- If you need clarification, ask it in the comment box above.
- Better answers use proper spelling and grammar.
- Provide details, support with references or personal experience.
Tell us some more! Your answer needs to include more details to help people.You can't post answers that contain an email address.Please enter a valid email address.The email address entered is already associated to an account.Login to postPlease use English characters only.
Tip: The max point reward for answering a question is 15.
Oil leaking around a starter is usually one of three possible things.
If it is motor oil, then suspect the rear main seal.
It it is auto trans fluid, it could be from the transmission front seal or the torque converter
If you have a manual transmission, it could be clutch fluid leaking from the slave cylinder, or a leaky front seal from the transmission.
The power steering reservoir (I believe) is on the drivers side just behind the headlight. about mid-way down the side of the reservoir are a high and low mark. The reservoir should be just at or below the high mark when the vehicle is off. ONLY USE HONDA POWER STEERING FLUID. There are certain conditioners and additives in the Honda fluid that keep seals in the system in good condition. Using a generic/aftermarket fluid will cause the seals to shrink and the system will likely develop leaks.
Have a look at the power steering fluid cooler it is just in front of the radiator behind the front bumper. The coolers corrode and leak. Also the seals can go, check for fluid leaking out of the boots at the track rods.Try this procedure :---1)Trace the source of the leak. Use a mirror on an extended handle to follow the puddle of fluid on your garage floor to the power steering system. Look on the hoses and gaskets to find from where the fluid could be leaking.2) Add power steering stop leak additive to your power steering fluid. Lucas Power Steering Stop Additive is 100 percent guaranteed to stop seal leaks. In older cars, the seals shrink, causing leaks. The stop leak makes the seals swell to their original size.3) Use gasket sealant if the gaskets are old and leaking. Sealant, such as Permatex, is resistant to engine fluids, and will help repair a leaky gasket.4) Replace the gasket, if the gasket sealant does not work. Thanks. you can rate this solution and show your appreciation.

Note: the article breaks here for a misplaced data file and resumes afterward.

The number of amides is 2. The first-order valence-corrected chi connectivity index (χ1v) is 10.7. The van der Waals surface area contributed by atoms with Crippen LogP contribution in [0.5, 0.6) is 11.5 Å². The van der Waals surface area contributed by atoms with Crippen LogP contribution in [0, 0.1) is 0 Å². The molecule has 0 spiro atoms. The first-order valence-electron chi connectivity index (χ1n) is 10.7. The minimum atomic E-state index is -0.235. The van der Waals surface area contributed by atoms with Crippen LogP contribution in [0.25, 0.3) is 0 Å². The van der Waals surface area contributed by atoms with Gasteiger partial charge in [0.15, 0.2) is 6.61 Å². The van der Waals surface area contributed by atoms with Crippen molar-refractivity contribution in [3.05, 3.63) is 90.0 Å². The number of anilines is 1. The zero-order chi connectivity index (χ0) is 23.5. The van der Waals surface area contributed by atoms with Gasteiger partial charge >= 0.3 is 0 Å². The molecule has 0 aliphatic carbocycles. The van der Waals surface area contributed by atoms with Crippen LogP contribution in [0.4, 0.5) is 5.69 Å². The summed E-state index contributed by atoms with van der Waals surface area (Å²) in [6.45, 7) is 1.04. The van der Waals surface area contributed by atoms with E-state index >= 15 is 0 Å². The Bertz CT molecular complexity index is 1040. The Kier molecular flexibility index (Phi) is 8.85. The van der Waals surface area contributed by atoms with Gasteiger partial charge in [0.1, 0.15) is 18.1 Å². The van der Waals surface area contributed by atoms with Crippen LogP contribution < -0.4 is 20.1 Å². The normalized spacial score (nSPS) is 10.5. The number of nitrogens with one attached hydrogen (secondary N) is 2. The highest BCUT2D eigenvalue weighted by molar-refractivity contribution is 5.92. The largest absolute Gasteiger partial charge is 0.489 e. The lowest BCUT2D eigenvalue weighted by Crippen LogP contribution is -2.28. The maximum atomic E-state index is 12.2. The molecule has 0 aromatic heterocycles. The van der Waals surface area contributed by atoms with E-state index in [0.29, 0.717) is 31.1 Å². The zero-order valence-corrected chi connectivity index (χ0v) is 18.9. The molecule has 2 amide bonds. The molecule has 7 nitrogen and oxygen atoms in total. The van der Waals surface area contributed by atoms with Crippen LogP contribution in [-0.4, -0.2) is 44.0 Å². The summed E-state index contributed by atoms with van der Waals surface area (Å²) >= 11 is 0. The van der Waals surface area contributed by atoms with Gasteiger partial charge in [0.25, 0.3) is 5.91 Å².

If transmission fluid is dripping off the bellhousing your torque converter seal is leaking or your transmission pump seal is leaking. Chances are the torque converter seal is leaking since the torque converter is spinning on it any time the engine is turning, the pump seal dosen't move it just keeps fluid inside the transmission. Even though it leaks with or without the engine running I'm willing to bet if you got underneath it with the engine running you will see it leaks more with the engine running. Now if either seal is leaking it will require the engine to be removed from the transmission to get to the seal. Sorry but this isn't going to be a cheap quick fix.
It may be a rear crank seal, or oil from the torque converter (automatic) or the input seal on the transmission. Check your fluid levels in your engine and trans. A visual inspection will help also. you could remove the inspection panel on the bottom of the trans bell housing. As for the clunk I would be leaning towards more of a starter issue for that.